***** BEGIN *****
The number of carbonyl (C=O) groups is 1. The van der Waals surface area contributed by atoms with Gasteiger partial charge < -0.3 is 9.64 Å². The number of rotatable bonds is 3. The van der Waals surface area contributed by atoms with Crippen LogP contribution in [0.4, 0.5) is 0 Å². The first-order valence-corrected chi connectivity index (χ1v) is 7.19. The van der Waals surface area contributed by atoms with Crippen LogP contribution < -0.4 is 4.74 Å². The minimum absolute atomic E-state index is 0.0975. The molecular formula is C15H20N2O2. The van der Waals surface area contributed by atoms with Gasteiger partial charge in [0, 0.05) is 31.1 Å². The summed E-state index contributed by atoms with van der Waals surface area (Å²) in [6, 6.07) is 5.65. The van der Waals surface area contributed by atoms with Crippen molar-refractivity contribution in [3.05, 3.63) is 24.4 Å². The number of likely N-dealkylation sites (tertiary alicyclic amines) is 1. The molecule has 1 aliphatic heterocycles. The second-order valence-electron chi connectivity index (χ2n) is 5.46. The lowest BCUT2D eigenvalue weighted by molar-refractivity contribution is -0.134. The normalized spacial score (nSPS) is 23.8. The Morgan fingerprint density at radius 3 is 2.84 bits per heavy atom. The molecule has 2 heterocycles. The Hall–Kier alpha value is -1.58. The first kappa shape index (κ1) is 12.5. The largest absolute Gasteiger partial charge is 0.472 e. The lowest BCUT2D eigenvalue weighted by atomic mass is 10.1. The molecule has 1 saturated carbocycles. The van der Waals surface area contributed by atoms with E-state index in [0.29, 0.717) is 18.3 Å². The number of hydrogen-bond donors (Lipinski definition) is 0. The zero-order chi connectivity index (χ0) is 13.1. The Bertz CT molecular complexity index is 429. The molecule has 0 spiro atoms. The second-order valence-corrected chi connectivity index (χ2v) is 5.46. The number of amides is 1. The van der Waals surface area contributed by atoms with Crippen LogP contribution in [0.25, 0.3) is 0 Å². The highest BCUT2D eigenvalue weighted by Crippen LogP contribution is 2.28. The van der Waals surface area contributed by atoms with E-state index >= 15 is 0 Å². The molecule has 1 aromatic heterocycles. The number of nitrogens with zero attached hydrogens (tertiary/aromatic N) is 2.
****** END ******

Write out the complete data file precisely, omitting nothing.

The number of carbonyl (C=O) groups is 1. The van der Waals surface area contributed by atoms with Gasteiger partial charge < -0.3 is 9.64 Å². The number of rotatable bonds is 3. The van der Waals surface area contributed by atoms with Crippen LogP contribution in [0.4, 0.5) is 0 Å². The first-order valence-corrected chi connectivity index (χ1v) is 7.19. The van der Waals surface area contributed by atoms with Crippen LogP contribution < -0.4 is 4.74 Å². The minimum absolute atomic E-state index is 0.0975. The molecular formula is C15H20N2O2. The van der Waals surface area contributed by atoms with Gasteiger partial charge in [0, 0.05) is 31.1 Å². The summed E-state index contributed by atoms with van der Waals surface area (Å²) in [6, 6.07) is 5.65. The van der Waals surface area contributed by atoms with Crippen molar-refractivity contribution in [3.05, 3.63) is 24.4 Å². The number of likely N-dealkylation sites (tertiary alicyclic amines) is 1. The molecule has 1 aliphatic heterocycles. The second-order valence-electron chi connectivity index (χ2n) is 5.46. The lowest BCUT2D eigenvalue weighted by molar-refractivity contribution is -0.134. The normalized spacial score (nSPS) is 23.8. The Morgan fingerprint density at radius 3 is 2.84 bits per heavy atom. The molecule has 2 heterocycles. The Hall–Kier alpha value is -1.58. The first kappa shape index (κ1) is 12.5. The largest absolute Gasteiger partial charge is 0.472 e. The lowest BCUT2D eigenvalue weighted by atomic mass is 10.1. The molecule has 1 saturated carbocycles. The van der Waals surface area contributed by atoms with E-state index in [0.29, 0.717) is 18.3 Å². The number of hydrogen-bond donors (Lipinski definition) is 0. The zero-order chi connectivity index (χ0) is 13.1. The Bertz CT molecular complexity index is 429. The molecule has 0 spiro atoms. The second-order valence-corrected chi connectivity index (χ2v) is 5.46. The number of amides is 1. The van der Waals surface area contributed by atoms with Crippen LogP contribution in [0.25, 0.3) is 0 Å². The highest BCUT2D eigenvalue weighted by Crippen LogP contribution is 2.28. The van der Waals surface area contributed by atoms with E-state index >= 15 is 0 Å². The molecule has 1 aromatic heterocycles. The number of nitrogens with zero attached hydrogens (tertiary/aromatic N) is 2.